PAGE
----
A friend asked me for advice recently. Since I’m hardly the expert on, well, anything, I was humbled and flattered that she wanted my opinion.
Basically, she asked me how to talk about mental health with loved ones.
How do you explain your feelings of sadness, anxiety, or hopelessness to someone who hasn’t dealt with those feelings themselves?
How do you justify having a good day when you’ve told someone you regularly deal with mental health issues?
I can imagine it’s confusing to see someone you love go through the ebbs and flows of depression, anxiety, or even the occasional blues, especially when they can’t really point to one thing as the root of all those feelings.
When you catch a cold, you have very noticeable symptoms: stuffy nose, coughing, sneezing.
When it comes to depression and anxiety, however, it isn’t so obvious. Symptoms of these mental health disorders vary and will often be mistaken for being lazy or tired. So unlike someone saying they have a cold, saying you deal with depression or anxiety (or both) might just sound like an excuse.
We’ve been conditioned to believe we have to show physical signs of illness to be taken seriously. But why? Just because you can’t see mental illness doesn’t mean it’s not there.
So how do you tell that to your boyfriend, your girlfriend, your spouse or your family?
Well, first off, let me just say I know it’s not an easy thing to talk about. So even doing any of the following is courageous of you. I should also note that these aren’t end-all be-all solutions; even if you haven’t been diagnosed with depression or anxiety, we all know that talking about feelings can be really difficult. These are just some things that have helped me.
Remind them that it’s not their fault.
Maybe you’ve acted distant, standoffish, or just very much unlike yourself. To your loved one, it may feel like they’re the culprit. If we’re talking about romantic relationships specifically, your significant other might feel like they have something to do with your unhappiness.
But it’s not them. It’s the way your mind is wired. And though they might not believe it, you need to remind them that you’re not trying to make them feel bad. They didn’t do anything to make you feel this way, and they shouldn’t take it personally.
Ask them for help.
Even if it’s as simple as asking them to be patient with you or asking them to give you a little breathing room, let them know they’re on your team and that you need them. There will be times when there’s nothing they can do but ride it out with you. Just ask them to listen and be there when you need it.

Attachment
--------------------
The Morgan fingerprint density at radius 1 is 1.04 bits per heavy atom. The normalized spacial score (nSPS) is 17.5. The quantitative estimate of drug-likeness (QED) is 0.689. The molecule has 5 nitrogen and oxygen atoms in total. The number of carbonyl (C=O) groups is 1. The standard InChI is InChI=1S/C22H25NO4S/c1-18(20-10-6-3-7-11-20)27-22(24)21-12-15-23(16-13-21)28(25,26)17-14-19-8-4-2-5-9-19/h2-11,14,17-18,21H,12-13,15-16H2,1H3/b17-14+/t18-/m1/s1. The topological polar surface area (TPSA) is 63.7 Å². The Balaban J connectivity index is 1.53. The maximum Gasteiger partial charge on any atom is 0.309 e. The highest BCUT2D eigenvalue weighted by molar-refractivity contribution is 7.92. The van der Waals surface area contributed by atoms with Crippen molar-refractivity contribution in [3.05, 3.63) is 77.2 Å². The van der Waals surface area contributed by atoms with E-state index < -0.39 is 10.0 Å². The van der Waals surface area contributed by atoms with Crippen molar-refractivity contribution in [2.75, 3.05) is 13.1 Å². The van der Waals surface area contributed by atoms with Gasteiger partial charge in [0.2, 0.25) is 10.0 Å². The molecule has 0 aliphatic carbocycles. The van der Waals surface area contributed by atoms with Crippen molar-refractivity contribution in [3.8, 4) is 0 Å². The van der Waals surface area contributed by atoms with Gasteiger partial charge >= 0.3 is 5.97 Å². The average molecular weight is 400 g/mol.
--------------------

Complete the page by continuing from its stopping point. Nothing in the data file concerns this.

Talk about it.
Sometimes it helps to have an honest, open conversation about it. Give them the chance to ask any questions they may have. You don’t have to have an answer or get to the bottom of anything, but just talking about the way you feel can be therapeutic if you’re comfortable with it.
For me, my anxiety can appear unannounced, but it’s usually triggered by my worrying mind and the fact that I agonize over things that haven’t yet happened. In those cases, it helps to talk about a specific scenario and walk through potential outcomes. Think about what feelings might come up and how you can squash them or avoid them altogether.
I’ll give you an example. In October I took my first trip overseas to attend a wedding in Scotland. When I first booked the ticket early in the summer, I was SO excited. I was visiting Europe for the first time! I’d be with friends! At a wedding! But as the trip got closer, I started getting really anxious.
I worried about the dynamic of the friend group. These girls are all my friends, but they share a special bond from living in Chicago for several years. Will I feel left out?
I was worried about logistics. What are we going to do once we arrive? I’m not good at taking the lead. Will someone else make decisions?
I was worried about having a good time. (I know. Crazy, right?) I can’t hang like I used to. What if I get sleepy and can’t party like everyone else?
Before the trip, my therapist and I talked through some of these scenarios. She told me to visualize arriving in Scotland. Getting off the plane. Walking through the airport. What would happen next? And then what? And what would you say/do? And what if [insert a situation here] happens?
Most of my answers were some variation of, “well, we’d be really excited to be there…” or “I just know I’m going to have the best time.” It sounds kind of silly, but after talking it all out I realized that my anxiety was NOT reality; it was completely unfounded.
Whether or not visualizing and walking through each step helps you find some clarity like it did for me, simply talking about it with a loved one (or a therapist!) might help.
So here’s a little serving of some cold hard truth: They might never understand why you feel the way you feel. They can empathize, sure, but it’s one of those things that’s difficult to fully understand unless you’ve lived it.
Just remember: you’re not alone. SO MANY PEOPLE are on your side and know how you feel.